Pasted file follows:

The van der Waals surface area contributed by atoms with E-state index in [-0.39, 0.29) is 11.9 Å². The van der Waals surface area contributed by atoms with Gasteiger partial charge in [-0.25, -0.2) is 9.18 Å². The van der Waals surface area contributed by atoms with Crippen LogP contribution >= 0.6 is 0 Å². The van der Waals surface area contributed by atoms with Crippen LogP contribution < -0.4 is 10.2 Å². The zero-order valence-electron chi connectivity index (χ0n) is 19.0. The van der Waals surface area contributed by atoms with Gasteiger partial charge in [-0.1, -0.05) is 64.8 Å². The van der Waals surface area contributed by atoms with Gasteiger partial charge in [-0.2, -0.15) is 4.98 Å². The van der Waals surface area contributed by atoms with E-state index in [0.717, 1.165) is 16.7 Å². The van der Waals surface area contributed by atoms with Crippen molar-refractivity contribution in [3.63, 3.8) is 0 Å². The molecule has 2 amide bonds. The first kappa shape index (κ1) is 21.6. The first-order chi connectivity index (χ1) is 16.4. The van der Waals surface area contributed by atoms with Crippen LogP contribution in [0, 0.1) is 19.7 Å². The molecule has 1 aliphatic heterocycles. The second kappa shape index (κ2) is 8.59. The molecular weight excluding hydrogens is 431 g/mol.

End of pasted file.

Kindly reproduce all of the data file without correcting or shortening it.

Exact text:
The van der Waals surface area contributed by atoms with E-state index in [-0.39, 0.29) is 11.9 Å². The van der Waals surface area contributed by atoms with Gasteiger partial charge in [-0.25, -0.2) is 9.18 Å². The van der Waals surface area contributed by atoms with Crippen LogP contribution >= 0.6 is 0 Å². The van der Waals surface area contributed by atoms with Crippen LogP contribution < -0.4 is 10.2 Å². The zero-order valence-electron chi connectivity index (χ0n) is 19.0. The van der Waals surface area contributed by atoms with Gasteiger partial charge in [-0.1, -0.05) is 64.8 Å². The van der Waals surface area contributed by atoms with Gasteiger partial charge in [-0.2, -0.15) is 4.98 Å². The van der Waals surface area contributed by atoms with E-state index in [0.717, 1.165) is 16.7 Å². The van der Waals surface area contributed by atoms with Crippen molar-refractivity contribution in [3.63, 3.8) is 0 Å². The molecule has 2 amide bonds. The first kappa shape index (κ1) is 21.6. The first-order chi connectivity index (χ1) is 16.4. The van der Waals surface area contributed by atoms with Crippen LogP contribution in [0, 0.1) is 19.7 Å². The molecule has 1 aliphatic heterocycles. The second kappa shape index (κ2) is 8.59. The molecular weight excluding hydrogens is 431 g/mol.